Thursday, August 5, 2010
FIFA Goal- line Technology
This smart phone thing is getting ridiculous. The iPhone is trying to set the pace n Blackberry refusing to lag behind. Saudi Arabia is banning some of the Blackberry Applications. The chasing pack will include Nokia, LG, Samsung and others.
I grew up in a very rural environment having to fetch and milk cows before going to school in winter and fetching cattle and ploughing my portion in summer. For political reasons I then schooled so far away from my parents, such that, once a month I had to go to the headmaster's office and wait for a phone call. Then, there were part line phones. When it rang, 'No, it's not yours, it's for the Reverend' 5 kilometres away, then it would be for the farmer and the grocery shop. Now our children have smart phones. Wow.
In my child's school lab, I asked to see a Geiger Mueller Tube. My daughter in typical family fashion just said, 'Dad, we have a Geiger Fabregas Tube'. Arsenal fans! There was not even the CRO's we knew. The Cathode Ray Oscilloscope has been made redundant by technology. We used this for our simple harmonic motion experiments. The GMT was for radioactivity studies.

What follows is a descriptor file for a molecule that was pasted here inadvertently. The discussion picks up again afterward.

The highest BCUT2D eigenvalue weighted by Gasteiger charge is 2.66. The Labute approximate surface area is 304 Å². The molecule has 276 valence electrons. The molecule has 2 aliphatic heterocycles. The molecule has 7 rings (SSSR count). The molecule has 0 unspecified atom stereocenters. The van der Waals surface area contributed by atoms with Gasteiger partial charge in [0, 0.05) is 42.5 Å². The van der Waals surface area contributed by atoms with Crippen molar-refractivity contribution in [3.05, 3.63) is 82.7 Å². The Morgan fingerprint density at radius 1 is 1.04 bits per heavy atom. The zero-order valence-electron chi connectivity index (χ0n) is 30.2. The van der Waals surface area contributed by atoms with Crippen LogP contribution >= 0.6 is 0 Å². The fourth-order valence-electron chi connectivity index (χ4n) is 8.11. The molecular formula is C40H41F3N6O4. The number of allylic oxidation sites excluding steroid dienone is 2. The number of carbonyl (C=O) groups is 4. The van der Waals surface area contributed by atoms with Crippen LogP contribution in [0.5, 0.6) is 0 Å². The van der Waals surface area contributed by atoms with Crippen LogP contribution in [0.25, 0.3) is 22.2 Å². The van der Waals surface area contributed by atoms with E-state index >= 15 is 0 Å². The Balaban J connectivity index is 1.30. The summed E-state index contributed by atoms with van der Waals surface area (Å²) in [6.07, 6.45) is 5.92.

All things are digital now. You will remember the German manufacturers of this gadget telling FIFA that the excuse of the Goal-Line Technology as expensive is lame because once installed, FIFA don't have to pay for its flight or pay its salaries like the 2 extra officials. They went on to say that once fixed, it should remain in place almost for life.
The fears of a blackout when it is actually needed was actually quashed by my 14-year-old daughter who wondered how football would be going on in the dark. The manufacturers say even so, if it happens, the device will be in the stadium. The extra 2 officials may actually be stranded at an airport somewhere because of the volcano ash.
Until an October meeting that does not guarantee any outcome, who if it is available and favourable, will be implemented next year in March, earliest, FIFA are adamant to remain analogue, actually, just rurally human.